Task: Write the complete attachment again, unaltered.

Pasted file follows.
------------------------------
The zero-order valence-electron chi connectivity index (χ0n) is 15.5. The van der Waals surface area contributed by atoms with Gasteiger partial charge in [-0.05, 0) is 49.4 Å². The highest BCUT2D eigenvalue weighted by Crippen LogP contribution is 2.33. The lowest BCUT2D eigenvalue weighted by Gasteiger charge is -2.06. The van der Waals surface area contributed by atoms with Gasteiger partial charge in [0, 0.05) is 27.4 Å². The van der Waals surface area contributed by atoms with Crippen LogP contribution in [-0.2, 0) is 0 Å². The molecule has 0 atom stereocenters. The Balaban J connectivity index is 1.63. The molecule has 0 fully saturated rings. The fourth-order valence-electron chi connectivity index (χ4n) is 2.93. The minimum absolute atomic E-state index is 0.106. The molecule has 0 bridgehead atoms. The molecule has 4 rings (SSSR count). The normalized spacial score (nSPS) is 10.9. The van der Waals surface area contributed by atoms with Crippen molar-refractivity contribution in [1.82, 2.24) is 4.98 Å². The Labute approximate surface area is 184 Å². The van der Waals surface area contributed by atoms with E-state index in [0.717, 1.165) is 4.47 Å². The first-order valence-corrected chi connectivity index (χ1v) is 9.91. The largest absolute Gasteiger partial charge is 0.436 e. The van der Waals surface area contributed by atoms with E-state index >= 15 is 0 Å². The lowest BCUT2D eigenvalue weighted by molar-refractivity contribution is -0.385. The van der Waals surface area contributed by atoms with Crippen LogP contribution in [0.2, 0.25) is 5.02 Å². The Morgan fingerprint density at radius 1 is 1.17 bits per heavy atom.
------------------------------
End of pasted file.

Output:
The zero-order valence-electron chi connectivity index (χ0n) is 15.5. The van der Waals surface area contributed by atoms with Gasteiger partial charge in [-0.05, 0) is 49.4 Å². The highest BCUT2D eigenvalue weighted by Crippen LogP contribution is 2.33. The lowest BCUT2D eigenvalue weighted by Gasteiger charge is -2.06. The van der Waals surface area contributed by atoms with Gasteiger partial charge in [0, 0.05) is 27.4 Å². The van der Waals surface area contributed by atoms with Crippen LogP contribution in [-0.2, 0) is 0 Å². The molecule has 0 atom stereocenters. The Balaban J connectivity index is 1.63. The molecule has 0 fully saturated rings. The fourth-order valence-electron chi connectivity index (χ4n) is 2.93. The minimum absolute atomic E-state index is 0.106. The molecule has 0 bridgehead atoms. The molecule has 4 rings (SSSR count). The normalized spacial score (nSPS) is 10.9. The van der Waals surface area contributed by atoms with Crippen molar-refractivity contribution in [1.82, 2.24) is 4.98 Å². The Labute approximate surface area is 184 Å². The van der Waals surface area contributed by atoms with E-state index in [0.717, 1.165) is 4.47 Å². The first-order valence-corrected chi connectivity index (χ1v) is 9.91. The largest absolute Gasteiger partial charge is 0.436 e. The van der Waals surface area contributed by atoms with E-state index >= 15 is 0 Å². The lowest BCUT2D eigenvalue weighted by molar-refractivity contribution is -0.385. The van der Waals surface area contributed by atoms with Crippen LogP contribution in [0.2, 0.25) is 5.02 Å². The Morgan fingerprint density at radius 1 is 1.17 bits per heavy atom.